Primary Care, Urgent Care or Emergency Department: How to Decide

How do you decide where to go when you're sick or injured? We asked Mary Blades, MD, an internal medicine physician with The Christ Hospital Physicians to explain the differences between primary care, urgent care and the Emergency Department (ED) so you can make the right choice when you need care.
 

Start with primary care.

Dr. Blades says your primary care doctor is the best place to start because he or she manages your care, knows your medical history and has full access to your patient records.

"It's the lowest out-of-pocket option, and same-day appointments may be available," says Dr. Blades.

You can see your primary care provider for many illnesses or injuries, including:

  • urinary tract infection
  • upper respiratory problems like congestion and sore throat
  • mild asthma
  • indigestion and heartburn
  • nausea, vomiting and diarrhea
  • sexually transmitted diseases
  • rash
  • minor allergic reactions
  • skin infection
  • cuts and scrapes
  • minor sprains and strains
  • minor burns


Did you know?

The Christ Hospital Physician's Primary Care offices each have a doctor on call every evening and weekend. Please remember the following before you call an on-call physician:

  • Remove any call blocking options from your phone.
  • Be ready with the phone number of a nearby 24-hour pharmacy.
  • Do not call after hours for medication refills, test results or appointments.

Urgent care is for quick, non-emergency treatment.

Urgent care centers provide same-day care for many illnesses and injuries.

"Urgent care is good when you need treatment fast but it's not an emergency," says Dr. Blades. "Go there if it's after hours or you can't wait for an appointment or the on-call doctor to return your call on weekends."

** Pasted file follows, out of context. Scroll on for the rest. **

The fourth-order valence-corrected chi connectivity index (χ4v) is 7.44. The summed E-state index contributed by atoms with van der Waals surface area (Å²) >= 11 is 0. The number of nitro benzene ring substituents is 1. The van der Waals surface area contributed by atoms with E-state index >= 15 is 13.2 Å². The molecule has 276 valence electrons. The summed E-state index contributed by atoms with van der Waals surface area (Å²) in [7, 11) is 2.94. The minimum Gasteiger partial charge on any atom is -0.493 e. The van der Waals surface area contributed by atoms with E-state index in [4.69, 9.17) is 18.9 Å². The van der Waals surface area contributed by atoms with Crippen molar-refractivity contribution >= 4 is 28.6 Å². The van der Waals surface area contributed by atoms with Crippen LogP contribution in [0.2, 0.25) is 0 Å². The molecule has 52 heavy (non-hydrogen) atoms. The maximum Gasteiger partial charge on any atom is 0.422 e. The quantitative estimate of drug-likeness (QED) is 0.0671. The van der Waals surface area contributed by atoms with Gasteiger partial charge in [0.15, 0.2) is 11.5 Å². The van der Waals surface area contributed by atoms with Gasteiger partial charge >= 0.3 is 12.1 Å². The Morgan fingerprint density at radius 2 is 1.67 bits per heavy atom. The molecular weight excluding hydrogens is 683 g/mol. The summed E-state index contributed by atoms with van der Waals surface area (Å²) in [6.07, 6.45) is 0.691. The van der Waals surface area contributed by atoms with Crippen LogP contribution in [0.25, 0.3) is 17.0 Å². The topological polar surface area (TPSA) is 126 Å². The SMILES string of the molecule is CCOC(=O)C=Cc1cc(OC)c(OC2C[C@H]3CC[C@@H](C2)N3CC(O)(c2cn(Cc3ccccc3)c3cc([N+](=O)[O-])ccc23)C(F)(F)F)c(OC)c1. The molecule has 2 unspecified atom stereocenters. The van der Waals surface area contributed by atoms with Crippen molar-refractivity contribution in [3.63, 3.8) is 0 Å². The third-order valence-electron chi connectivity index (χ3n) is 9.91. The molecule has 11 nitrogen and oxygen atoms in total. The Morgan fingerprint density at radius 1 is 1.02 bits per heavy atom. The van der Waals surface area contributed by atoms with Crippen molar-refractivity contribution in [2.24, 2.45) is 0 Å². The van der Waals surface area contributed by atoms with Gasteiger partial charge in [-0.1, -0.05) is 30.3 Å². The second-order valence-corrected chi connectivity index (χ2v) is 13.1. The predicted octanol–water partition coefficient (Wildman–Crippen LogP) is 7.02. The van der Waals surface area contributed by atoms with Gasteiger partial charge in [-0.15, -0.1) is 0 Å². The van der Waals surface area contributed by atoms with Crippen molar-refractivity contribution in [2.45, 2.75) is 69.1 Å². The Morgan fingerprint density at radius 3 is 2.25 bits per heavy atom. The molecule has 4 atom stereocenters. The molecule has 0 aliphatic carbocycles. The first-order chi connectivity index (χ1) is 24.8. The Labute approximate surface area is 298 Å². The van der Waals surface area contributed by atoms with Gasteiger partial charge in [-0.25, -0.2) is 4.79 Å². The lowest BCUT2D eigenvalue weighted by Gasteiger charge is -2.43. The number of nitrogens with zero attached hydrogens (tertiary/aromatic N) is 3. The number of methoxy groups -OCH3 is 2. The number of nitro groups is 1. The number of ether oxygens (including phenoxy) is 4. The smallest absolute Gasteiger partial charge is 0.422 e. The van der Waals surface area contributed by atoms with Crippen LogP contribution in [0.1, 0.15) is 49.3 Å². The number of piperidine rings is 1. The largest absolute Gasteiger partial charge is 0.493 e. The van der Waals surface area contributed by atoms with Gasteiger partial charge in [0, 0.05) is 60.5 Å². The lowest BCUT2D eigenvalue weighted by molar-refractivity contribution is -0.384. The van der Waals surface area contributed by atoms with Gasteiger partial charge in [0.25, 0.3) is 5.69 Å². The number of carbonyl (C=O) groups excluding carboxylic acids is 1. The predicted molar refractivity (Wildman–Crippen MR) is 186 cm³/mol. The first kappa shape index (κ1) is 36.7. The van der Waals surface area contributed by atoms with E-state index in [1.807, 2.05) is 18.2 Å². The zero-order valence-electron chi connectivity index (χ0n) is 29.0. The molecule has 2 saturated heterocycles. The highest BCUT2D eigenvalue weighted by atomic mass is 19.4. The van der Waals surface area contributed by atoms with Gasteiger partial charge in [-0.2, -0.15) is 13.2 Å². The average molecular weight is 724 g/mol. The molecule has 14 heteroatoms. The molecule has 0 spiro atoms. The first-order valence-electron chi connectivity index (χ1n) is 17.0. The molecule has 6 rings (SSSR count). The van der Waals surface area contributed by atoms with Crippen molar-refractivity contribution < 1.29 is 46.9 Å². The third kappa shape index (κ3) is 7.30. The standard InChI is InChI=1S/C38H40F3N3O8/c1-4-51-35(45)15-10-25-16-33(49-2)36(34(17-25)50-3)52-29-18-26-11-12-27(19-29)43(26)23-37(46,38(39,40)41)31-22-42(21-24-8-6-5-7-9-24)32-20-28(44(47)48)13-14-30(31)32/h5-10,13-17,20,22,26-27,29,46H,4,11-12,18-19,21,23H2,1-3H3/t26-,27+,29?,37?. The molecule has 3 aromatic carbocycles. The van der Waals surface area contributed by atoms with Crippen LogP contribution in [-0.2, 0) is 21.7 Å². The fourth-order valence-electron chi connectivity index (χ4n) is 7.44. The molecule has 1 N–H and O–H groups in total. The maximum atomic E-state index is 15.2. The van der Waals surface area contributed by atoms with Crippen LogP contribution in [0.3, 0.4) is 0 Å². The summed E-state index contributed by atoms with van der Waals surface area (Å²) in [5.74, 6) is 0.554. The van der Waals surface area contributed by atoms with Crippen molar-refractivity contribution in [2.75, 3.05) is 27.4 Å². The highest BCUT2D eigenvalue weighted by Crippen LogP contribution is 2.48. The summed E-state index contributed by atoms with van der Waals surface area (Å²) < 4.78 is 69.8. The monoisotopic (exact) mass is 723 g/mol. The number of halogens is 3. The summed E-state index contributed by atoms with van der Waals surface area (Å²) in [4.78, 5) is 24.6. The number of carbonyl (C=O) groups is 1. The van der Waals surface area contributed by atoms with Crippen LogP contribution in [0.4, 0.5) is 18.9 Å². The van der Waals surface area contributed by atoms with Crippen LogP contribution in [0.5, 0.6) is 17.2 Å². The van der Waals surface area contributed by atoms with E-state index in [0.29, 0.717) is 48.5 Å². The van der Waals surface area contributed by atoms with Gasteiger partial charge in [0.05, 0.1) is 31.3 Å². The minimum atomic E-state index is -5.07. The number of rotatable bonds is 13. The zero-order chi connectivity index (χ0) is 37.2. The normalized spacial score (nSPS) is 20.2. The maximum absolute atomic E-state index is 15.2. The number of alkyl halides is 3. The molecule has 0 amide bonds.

The Christ Hospital Urgent Care
treats everything your primary care provider treats, and wait times are often shorter than at the ED.  If you need to ultimately go to The Christ Hospital, Our Urgent Care can save you time as they are able to direct admit you to TCH.
 

Emergency care is for severe, life-threatening conditions.

Emergency departments are open 24 hours a day, seven days a week. They offer the widest range of services for emergency, after-hours care, including diagnostic tests and access to specialists. It is the most expensive option.

"Even though the wait times are typically longer, the ED is where you need to go if you have a severe or life-threatening condition," says Dr. Blades.

 You should call 911 or go to the ER if you:

  • think you're having a heart attack or stroke
  • have severe chest pain
  • have severe or sudden abdominal pain
  • have severe shortness of breath
  • feel weakness or paralysis in an arm or leg
  • lose consciousness
  • can't control bleeding
  • have severe difficulty swallowing
  • have difficulty speaking
  • have been in a serious accident

Click to find a primary care provider with The Christ Hospital Physicians in your area.